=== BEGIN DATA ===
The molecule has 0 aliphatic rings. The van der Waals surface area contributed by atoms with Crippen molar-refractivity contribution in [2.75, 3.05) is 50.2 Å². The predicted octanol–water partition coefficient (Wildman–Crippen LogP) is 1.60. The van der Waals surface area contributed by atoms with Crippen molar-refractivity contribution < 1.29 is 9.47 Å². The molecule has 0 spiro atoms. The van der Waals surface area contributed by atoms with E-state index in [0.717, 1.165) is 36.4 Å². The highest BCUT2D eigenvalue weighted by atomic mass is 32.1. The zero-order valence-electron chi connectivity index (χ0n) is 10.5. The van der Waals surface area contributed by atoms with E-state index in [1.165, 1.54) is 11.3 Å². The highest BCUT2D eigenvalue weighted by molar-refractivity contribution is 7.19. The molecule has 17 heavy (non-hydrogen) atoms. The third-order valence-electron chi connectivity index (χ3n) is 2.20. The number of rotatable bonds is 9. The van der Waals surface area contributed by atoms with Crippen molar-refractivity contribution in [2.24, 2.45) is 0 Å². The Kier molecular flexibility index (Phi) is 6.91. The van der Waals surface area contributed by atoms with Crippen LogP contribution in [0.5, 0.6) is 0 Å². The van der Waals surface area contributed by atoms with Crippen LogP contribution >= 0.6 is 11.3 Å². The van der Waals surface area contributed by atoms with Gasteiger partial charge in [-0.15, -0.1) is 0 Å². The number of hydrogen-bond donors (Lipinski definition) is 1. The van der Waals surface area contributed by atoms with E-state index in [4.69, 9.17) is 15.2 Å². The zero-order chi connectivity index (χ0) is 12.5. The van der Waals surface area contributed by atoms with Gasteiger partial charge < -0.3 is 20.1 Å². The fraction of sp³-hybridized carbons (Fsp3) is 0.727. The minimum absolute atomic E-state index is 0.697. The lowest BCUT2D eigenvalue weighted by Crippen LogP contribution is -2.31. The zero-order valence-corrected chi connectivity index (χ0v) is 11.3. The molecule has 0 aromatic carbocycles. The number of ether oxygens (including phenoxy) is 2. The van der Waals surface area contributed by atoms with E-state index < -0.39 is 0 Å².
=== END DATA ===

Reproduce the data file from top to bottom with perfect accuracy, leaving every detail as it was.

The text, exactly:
The molecule has 0 aliphatic rings. The van der Waals surface area contributed by atoms with Crippen molar-refractivity contribution in [2.75, 3.05) is 50.2 Å². The predicted octanol–water partition coefficient (Wildman–Crippen LogP) is 1.60. The van der Waals surface area contributed by atoms with Crippen molar-refractivity contribution < 1.29 is 9.47 Å². The molecule has 0 spiro atoms. The van der Waals surface area contributed by atoms with E-state index in [0.717, 1.165) is 36.4 Å². The highest BCUT2D eigenvalue weighted by atomic mass is 32.1. The zero-order valence-electron chi connectivity index (χ0n) is 10.5. The van der Waals surface area contributed by atoms with E-state index in [1.165, 1.54) is 11.3 Å². The highest BCUT2D eigenvalue weighted by molar-refractivity contribution is 7.19. The molecule has 17 heavy (non-hydrogen) atoms. The third-order valence-electron chi connectivity index (χ3n) is 2.20. The number of rotatable bonds is 9. The van der Waals surface area contributed by atoms with Crippen molar-refractivity contribution in [2.24, 2.45) is 0 Å². The Kier molecular flexibility index (Phi) is 6.91. The van der Waals surface area contributed by atoms with Crippen LogP contribution in [0.5, 0.6) is 0 Å². The van der Waals surface area contributed by atoms with Crippen LogP contribution >= 0.6 is 11.3 Å². The van der Waals surface area contributed by atoms with Gasteiger partial charge in [-0.15, -0.1) is 0 Å². The number of hydrogen-bond donors (Lipinski definition) is 1. The van der Waals surface area contributed by atoms with E-state index in [4.69, 9.17) is 15.2 Å². The zero-order chi connectivity index (χ0) is 12.5. The van der Waals surface area contributed by atoms with Gasteiger partial charge < -0.3 is 20.1 Å². The fraction of sp³-hybridized carbons (Fsp3) is 0.727. The minimum absolute atomic E-state index is 0.697. The lowest BCUT2D eigenvalue weighted by Crippen LogP contribution is -2.31. The zero-order valence-corrected chi connectivity index (χ0v) is 11.3. The molecule has 0 aromatic carbocycles. The number of ether oxygens (including phenoxy) is 2. The van der Waals surface area contributed by atoms with E-state index < -0.39 is 0 Å².